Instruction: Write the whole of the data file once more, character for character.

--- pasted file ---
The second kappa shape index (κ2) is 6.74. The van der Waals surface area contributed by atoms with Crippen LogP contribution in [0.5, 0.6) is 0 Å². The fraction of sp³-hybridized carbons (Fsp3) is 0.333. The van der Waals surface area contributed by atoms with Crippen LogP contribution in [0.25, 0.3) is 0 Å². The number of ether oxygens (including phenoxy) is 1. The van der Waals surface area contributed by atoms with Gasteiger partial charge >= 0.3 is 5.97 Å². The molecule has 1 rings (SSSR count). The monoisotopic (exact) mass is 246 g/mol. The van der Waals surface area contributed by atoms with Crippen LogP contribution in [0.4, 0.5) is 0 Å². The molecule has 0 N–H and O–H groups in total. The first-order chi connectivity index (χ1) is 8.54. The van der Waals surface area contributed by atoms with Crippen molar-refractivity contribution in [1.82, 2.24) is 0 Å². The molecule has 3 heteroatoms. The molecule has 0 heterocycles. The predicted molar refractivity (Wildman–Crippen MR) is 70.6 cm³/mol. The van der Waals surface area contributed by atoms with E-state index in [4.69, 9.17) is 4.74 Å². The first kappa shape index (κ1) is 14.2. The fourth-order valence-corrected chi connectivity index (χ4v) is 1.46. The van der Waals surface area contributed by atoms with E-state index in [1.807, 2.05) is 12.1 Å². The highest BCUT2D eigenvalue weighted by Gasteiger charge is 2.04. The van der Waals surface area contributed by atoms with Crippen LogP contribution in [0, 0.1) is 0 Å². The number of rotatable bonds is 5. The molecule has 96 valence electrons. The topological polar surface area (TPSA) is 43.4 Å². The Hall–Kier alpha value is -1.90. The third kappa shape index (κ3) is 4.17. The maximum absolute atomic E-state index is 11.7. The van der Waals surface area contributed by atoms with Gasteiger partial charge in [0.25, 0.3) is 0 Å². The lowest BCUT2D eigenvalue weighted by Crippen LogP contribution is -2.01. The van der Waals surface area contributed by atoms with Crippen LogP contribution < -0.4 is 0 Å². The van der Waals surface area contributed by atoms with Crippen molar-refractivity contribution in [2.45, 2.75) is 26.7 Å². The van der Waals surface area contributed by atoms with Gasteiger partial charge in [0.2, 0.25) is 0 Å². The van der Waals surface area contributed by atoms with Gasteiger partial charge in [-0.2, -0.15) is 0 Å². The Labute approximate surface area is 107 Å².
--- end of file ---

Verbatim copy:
The second kappa shape index (κ2) is 6.74. The van der Waals surface area contributed by atoms with Crippen LogP contribution in [0.5, 0.6) is 0 Å². The fraction of sp³-hybridized carbons (Fsp3) is 0.333. The van der Waals surface area contributed by atoms with Crippen LogP contribution in [0.25, 0.3) is 0 Å². The number of ether oxygens (including phenoxy) is 1. The van der Waals surface area contributed by atoms with Gasteiger partial charge >= 0.3 is 5.97 Å². The molecule has 1 rings (SSSR count). The monoisotopic (exact) mass is 246 g/mol. The van der Waals surface area contributed by atoms with Crippen LogP contribution in [0.4, 0.5) is 0 Å². The molecule has 0 N–H and O–H groups in total. The first-order chi connectivity index (χ1) is 8.54. The van der Waals surface area contributed by atoms with Crippen molar-refractivity contribution in [1.82, 2.24) is 0 Å². The molecule has 3 heteroatoms. The molecule has 0 heterocycles. The predicted molar refractivity (Wildman–Crippen MR) is 70.6 cm³/mol. The van der Waals surface area contributed by atoms with E-state index in [4.69, 9.17) is 4.74 Å². The first kappa shape index (κ1) is 14.2. The fourth-order valence-corrected chi connectivity index (χ4v) is 1.46. The van der Waals surface area contributed by atoms with E-state index in [1.807, 2.05) is 12.1 Å². The highest BCUT2D eigenvalue weighted by Gasteiger charge is 2.04. The van der Waals surface area contributed by atoms with Crippen LogP contribution in [0, 0.1) is 0 Å². The number of rotatable bonds is 5. The molecule has 96 valence electrons. The topological polar surface area (TPSA) is 43.4 Å². The Hall–Kier alpha value is -1.90. The third kappa shape index (κ3) is 4.17. The maximum absolute atomic E-state index is 11.7. The van der Waals surface area contributed by atoms with Gasteiger partial charge in [0.25, 0.3) is 0 Å². The lowest BCUT2D eigenvalue weighted by Crippen LogP contribution is -2.01. The van der Waals surface area contributed by atoms with Crippen LogP contribution < -0.4 is 0 Å². The van der Waals surface area contributed by atoms with Crippen molar-refractivity contribution in [2.45, 2.75) is 26.7 Å². The van der Waals surface area contributed by atoms with Gasteiger partial charge in [0.2, 0.25) is 0 Å². The van der Waals surface area contributed by atoms with Gasteiger partial charge in [-0.2, -0.15) is 0 Å². The Labute approximate surface area is 107 Å².